5 Easy Car DIY Jobs That'll Save You Money

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1. Brake pads and discs

Here's a relatively easy job to do yourself that will save you a hell of a lot of money in labour charges. Most cars won't require any special tools and many will have how-to guides online.

The difficulty you may come across is when working on older cars, with bolts being impossible to undo or even sheering off. This can be avoided a lot of the time by using a good penetrating oil and some patience! Also remember to have some grease handy to lube up any moving parts prone to seizing. Some callipers will have pins that can often get so stuck that they will never come out, so it's often a good idea to buy and fit new calliper pins at the same time as fitting pads and discs. It can often be easier to cut them in the middle and push them out at either end if you're particularly struggling to remove them!
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2. Oil + filter change

Many garages, especially main dealers, will charge ridiculous fees on servicing cars, and on minor services there's often little else on the menu other than an oil and filter change. This is a job that can be done very easily at home.

You will need to invest in a jack, the price of which will depend on how much work you intend to do in the future. You'll also need some axle stands. You could work under without them, but only if you stupid enough to be happy with the risk of getting squashed by your car...

You will also need motor oil, the specification of which you should be able to find in your manual or online,  plus an oil filter and a suitable wrench to remove the old one. You'll of course be wanting something to catch the old oil in once you take out the sump plug - there are proper drip pans around, but you can use anything that's large enough to hold all that liquid.

A little cheat you can use is an oil suction pump. These pumps send a pipe all the way down your dipstick to the bottom of the sump to 'hoover' out the oil. Many people are sceptical of these as they don't remove all of the dirt and any other bits that may be sitting at the bottom. A solution with the suction pump could be to still do regular services with 'proper' oil changes, using the pump in between - this way you change your oil a lot more often, with half the effort!  

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3. Changing bulbs

Changing bulbs is a very easy job on most cars. Many people think it will be far too difficult to access the bulb or it'll just be too complicated. In truth, some cars do have difficult-to-access bulbs, but nothing so difficult it needs a professional to look at!

Bulbs are cheap, so when changing them yourself you will save a lot of money over time. Most of the time you will need nothing more than a phillips or flat head screwdriver to access the bulb. Some cars will be different, such as some needing to have the whole headlight cluster removed to access the bulb.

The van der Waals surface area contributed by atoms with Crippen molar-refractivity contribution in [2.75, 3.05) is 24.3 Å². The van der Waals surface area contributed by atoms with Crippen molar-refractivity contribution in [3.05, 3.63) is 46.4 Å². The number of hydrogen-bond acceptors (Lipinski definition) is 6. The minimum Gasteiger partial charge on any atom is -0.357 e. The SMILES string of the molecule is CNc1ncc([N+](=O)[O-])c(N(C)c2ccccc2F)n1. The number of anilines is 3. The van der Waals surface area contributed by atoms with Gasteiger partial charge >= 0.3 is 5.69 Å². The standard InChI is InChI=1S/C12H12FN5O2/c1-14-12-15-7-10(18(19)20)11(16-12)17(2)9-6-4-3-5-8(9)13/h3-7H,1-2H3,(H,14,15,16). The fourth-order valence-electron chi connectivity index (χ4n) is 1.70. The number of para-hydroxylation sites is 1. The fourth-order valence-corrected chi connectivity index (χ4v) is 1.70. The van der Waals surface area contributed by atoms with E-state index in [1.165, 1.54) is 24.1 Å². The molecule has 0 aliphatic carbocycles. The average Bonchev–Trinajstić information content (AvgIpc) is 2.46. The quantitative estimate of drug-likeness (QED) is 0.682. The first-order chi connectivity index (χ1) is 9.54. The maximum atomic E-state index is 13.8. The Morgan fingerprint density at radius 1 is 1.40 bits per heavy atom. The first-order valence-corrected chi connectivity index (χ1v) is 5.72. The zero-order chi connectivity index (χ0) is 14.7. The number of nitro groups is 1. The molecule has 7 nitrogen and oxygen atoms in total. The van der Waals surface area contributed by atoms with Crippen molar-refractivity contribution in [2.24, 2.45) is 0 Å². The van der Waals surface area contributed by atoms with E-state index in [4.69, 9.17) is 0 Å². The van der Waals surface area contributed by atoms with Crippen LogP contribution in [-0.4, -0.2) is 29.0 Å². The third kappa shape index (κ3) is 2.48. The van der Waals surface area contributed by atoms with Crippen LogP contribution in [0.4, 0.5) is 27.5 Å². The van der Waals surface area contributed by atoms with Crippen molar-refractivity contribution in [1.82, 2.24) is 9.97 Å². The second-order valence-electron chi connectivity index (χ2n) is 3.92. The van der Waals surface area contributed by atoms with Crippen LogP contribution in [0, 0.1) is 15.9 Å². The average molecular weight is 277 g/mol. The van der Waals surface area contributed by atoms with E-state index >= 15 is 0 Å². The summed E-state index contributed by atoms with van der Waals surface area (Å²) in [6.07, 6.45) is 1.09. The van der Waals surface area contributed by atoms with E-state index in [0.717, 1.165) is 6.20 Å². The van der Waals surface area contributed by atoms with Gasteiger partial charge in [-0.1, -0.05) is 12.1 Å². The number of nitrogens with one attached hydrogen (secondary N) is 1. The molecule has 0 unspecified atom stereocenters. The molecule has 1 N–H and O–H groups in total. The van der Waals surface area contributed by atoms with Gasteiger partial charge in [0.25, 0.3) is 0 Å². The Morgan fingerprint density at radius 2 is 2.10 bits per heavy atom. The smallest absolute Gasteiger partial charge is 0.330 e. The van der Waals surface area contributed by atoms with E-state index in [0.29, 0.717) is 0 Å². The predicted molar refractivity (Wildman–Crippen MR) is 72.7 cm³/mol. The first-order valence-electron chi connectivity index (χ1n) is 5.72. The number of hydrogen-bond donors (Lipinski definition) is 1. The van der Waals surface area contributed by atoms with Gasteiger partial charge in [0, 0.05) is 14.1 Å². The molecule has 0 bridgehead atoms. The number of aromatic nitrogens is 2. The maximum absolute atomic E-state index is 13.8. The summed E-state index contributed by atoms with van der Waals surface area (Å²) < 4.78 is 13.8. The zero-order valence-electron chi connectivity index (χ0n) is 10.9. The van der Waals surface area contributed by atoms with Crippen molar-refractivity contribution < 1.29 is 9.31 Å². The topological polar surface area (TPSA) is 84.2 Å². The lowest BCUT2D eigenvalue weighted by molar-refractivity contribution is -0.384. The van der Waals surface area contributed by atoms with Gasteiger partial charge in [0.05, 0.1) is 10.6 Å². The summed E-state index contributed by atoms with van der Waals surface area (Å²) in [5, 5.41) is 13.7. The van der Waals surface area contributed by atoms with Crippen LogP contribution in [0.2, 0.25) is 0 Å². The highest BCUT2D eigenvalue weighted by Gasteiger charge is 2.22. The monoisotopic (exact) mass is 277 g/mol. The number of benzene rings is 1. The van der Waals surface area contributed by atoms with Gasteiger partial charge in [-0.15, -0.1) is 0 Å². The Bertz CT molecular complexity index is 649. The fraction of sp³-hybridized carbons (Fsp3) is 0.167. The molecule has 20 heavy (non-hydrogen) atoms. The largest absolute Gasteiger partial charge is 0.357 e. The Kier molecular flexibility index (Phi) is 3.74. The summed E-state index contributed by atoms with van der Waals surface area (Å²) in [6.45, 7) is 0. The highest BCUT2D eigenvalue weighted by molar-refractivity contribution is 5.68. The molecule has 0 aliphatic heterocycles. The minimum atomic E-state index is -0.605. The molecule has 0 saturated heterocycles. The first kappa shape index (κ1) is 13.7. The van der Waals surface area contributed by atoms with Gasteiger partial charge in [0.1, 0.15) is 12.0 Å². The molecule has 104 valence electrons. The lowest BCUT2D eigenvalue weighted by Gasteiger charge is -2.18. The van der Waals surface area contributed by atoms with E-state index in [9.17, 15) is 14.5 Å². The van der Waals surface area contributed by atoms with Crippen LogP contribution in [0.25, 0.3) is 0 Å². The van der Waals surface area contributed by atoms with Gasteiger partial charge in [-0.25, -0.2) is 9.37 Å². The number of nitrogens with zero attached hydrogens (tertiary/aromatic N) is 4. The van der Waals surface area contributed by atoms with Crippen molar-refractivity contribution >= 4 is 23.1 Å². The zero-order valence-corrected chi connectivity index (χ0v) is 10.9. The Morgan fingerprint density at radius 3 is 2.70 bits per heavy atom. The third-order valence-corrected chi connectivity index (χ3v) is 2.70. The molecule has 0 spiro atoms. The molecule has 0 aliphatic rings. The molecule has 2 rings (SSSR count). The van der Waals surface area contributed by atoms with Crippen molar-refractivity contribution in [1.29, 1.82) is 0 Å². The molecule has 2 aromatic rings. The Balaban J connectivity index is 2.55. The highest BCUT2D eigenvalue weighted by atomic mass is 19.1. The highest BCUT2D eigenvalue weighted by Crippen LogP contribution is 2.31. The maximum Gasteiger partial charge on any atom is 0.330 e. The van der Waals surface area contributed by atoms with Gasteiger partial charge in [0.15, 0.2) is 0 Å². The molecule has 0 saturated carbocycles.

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4. General check up

A lot of people will pay no attention to what's under the bonnet of their car until something goes wrong or until the mechanic has a look during a service. General maintenance is the single easiest thing you can do to prevent any unwanted repair bills.

First, we have to think about oil. It's one of the lifelines of a car: it needs oil for lubrication, and the right amount of it to work to the levels it needs to. The dipstick will have a min and max mark to show you what the level is. The best time to do this is after it has been sitting for a while, so in the morning after it's been sitting overnight is a good time. Also make sure the car is level or you could get a false reading on the dipstick. Simply pull the dipstick out, wipe it clean, put it back in, and when you pull it back out that will give you the reading of your oil level. It is always useful to have a small bottle of oil to be able to top up when you need to. Also check your coolant level, this will also have a min/max level on the tank itself, so it's easy to see when it's low. Again, this is a job best done when the car has been sitting for a while.  

Checking tyres is always a good idea, both to check your tyre condition and also suspension, as a lot of the time, uneven tyre wear is caused by a faulty or worn out suspension component. The wear should be even across the tyre - look out for the inside or outside edges going bald faster than everywhere else. Acquire a tyre tread depth gauge and you can always make sure you know exactly how much tread you have left.  
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5. Changing Spark Plugs

Different cars will have different recommended intervals to change spark plugs, although most of the time it will be near 100,000 miles. Once you have access to the spark plugs, they're very easy to remove: they simply unscrew and pull out with a good spark plug removal tool. The main problem will be the access to the spark plug - with most cars you will need to remove the inlet manifold, but most of the time this isn't too difficult to do. Some (mainly older) cars require a specific gap in the spark plug, therefore it's a good idea to use a plug gap tool to set this gap, you'll find the plug gap in the manual or online.

WRITTEN BY:  carthrottle
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